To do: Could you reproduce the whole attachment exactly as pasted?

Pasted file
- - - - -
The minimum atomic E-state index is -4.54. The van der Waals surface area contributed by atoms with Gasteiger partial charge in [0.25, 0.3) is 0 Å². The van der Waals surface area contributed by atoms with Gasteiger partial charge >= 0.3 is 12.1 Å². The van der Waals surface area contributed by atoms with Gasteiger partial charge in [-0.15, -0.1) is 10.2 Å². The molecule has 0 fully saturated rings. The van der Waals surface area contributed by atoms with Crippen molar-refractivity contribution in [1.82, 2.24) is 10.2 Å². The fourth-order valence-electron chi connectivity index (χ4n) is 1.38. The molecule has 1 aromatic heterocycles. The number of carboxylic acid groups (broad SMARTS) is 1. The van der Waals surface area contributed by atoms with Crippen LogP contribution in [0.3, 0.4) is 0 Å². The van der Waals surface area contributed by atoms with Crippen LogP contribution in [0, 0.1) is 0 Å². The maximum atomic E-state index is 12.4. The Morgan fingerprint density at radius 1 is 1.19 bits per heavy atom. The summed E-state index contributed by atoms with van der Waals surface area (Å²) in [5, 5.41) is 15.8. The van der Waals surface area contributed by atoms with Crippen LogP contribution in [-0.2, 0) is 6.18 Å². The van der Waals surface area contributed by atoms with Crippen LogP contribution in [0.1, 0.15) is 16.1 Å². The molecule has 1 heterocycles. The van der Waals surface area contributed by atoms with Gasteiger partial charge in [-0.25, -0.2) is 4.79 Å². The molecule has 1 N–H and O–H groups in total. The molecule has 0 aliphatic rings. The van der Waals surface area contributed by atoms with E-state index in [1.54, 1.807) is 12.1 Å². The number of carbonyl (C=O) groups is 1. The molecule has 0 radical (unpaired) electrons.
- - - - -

The minimum atomic E-state index is -4.54. The van der Waals surface area contributed by atoms with Gasteiger partial charge in [0.25, 0.3) is 0 Å². The van der Waals surface area contributed by atoms with Gasteiger partial charge >= 0.3 is 12.1 Å². The van der Waals surface area contributed by atoms with Gasteiger partial charge in [-0.15, -0.1) is 10.2 Å². The molecule has 0 fully saturated rings. The van der Waals surface area contributed by atoms with Crippen molar-refractivity contribution in [1.82, 2.24) is 10.2 Å². The fourth-order valence-electron chi connectivity index (χ4n) is 1.38. The molecule has 1 aromatic heterocycles. The number of carboxylic acid groups (broad SMARTS) is 1. The van der Waals surface area contributed by atoms with Crippen LogP contribution in [0.3, 0.4) is 0 Å². The van der Waals surface area contributed by atoms with Crippen LogP contribution in [0, 0.1) is 0 Å². The maximum atomic E-state index is 12.4. The Morgan fingerprint density at radius 1 is 1.19 bits per heavy atom. The summed E-state index contributed by atoms with van der Waals surface area (Å²) in [5, 5.41) is 15.8. The van der Waals surface area contributed by atoms with Crippen LogP contribution in [-0.2, 0) is 6.18 Å². The van der Waals surface area contributed by atoms with Crippen LogP contribution in [0.1, 0.15) is 16.1 Å². The molecule has 1 heterocycles. The van der Waals surface area contributed by atoms with Gasteiger partial charge in [-0.25, -0.2) is 4.79 Å². The molecule has 1 N–H and O–H groups in total. The molecule has 0 aliphatic rings. The van der Waals surface area contributed by atoms with E-state index in [1.54, 1.807) is 12.1 Å². The number of carbonyl (C=O) groups is 1. The molecule has 0 radical (unpaired) electrons.